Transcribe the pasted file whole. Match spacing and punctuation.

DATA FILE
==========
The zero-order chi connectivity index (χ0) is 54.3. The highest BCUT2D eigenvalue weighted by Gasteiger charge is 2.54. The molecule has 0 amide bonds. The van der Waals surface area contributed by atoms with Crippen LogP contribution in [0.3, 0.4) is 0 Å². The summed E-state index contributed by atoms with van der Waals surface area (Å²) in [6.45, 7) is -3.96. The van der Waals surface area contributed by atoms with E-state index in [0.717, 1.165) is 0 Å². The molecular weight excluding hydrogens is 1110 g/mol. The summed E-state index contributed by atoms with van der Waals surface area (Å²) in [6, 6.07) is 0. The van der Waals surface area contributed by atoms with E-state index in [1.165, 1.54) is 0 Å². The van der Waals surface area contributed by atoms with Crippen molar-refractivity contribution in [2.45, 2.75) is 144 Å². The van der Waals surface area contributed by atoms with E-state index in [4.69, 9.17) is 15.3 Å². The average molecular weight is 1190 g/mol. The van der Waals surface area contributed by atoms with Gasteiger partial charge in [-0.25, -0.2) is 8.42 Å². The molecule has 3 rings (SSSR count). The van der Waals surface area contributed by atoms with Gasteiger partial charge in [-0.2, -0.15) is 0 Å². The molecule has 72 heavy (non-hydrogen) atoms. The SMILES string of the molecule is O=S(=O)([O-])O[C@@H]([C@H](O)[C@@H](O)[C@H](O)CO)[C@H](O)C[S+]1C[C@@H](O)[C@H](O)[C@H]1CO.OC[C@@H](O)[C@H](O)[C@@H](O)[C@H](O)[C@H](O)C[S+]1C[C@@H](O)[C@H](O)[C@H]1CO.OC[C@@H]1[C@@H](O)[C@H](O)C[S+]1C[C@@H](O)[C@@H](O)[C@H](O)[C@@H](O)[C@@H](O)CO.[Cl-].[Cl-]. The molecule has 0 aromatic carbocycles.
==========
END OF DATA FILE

The zero-order chi connectivity index (χ0) is 54.3. The highest BCUT2D eigenvalue weighted by Gasteiger charge is 2.54. The molecule has 0 amide bonds. The van der Waals surface area contributed by atoms with Crippen LogP contribution in [0.3, 0.4) is 0 Å². The summed E-state index contributed by atoms with van der Waals surface area (Å²) in [6.45, 7) is -3.96. The van der Waals surface area contributed by atoms with E-state index in [0.717, 1.165) is 0 Å². The molecular weight excluding hydrogens is 1110 g/mol. The summed E-state index contributed by atoms with van der Waals surface area (Å²) in [6, 6.07) is 0. The van der Waals surface area contributed by atoms with E-state index in [1.165, 1.54) is 0 Å². The van der Waals surface area contributed by atoms with Crippen molar-refractivity contribution in [2.45, 2.75) is 144 Å². The van der Waals surface area contributed by atoms with E-state index in [4.69, 9.17) is 15.3 Å². The average molecular weight is 1190 g/mol. The van der Waals surface area contributed by atoms with Gasteiger partial charge in [-0.25, -0.2) is 8.42 Å². The molecule has 3 rings (SSSR count). The van der Waals surface area contributed by atoms with Gasteiger partial charge in [-0.2, -0.15) is 0 Å². The molecule has 72 heavy (non-hydrogen) atoms. The SMILES string of the molecule is O=S(=O)([O-])O[C@@H]([C@H](O)[C@@H](O)[C@H](O)CO)[C@H](O)C[S+]1C[C@@H](O)[C@H](O)[C@H]1CO.OC[C@@H](O)[C@H](O)[C@@H](O)[C@H](O)[C@H](O)C[S+]1C[C@@H](O)[C@H](O)[C@H]1CO.OC[C@@H]1[C@@H](O)[C@H](O)C[S+]1C[C@@H](O)[C@@H](O)[C@H](O)[C@@H](O)[C@@H](O)CO.[Cl-].[Cl-]. The molecule has 0 aromatic carbocycles.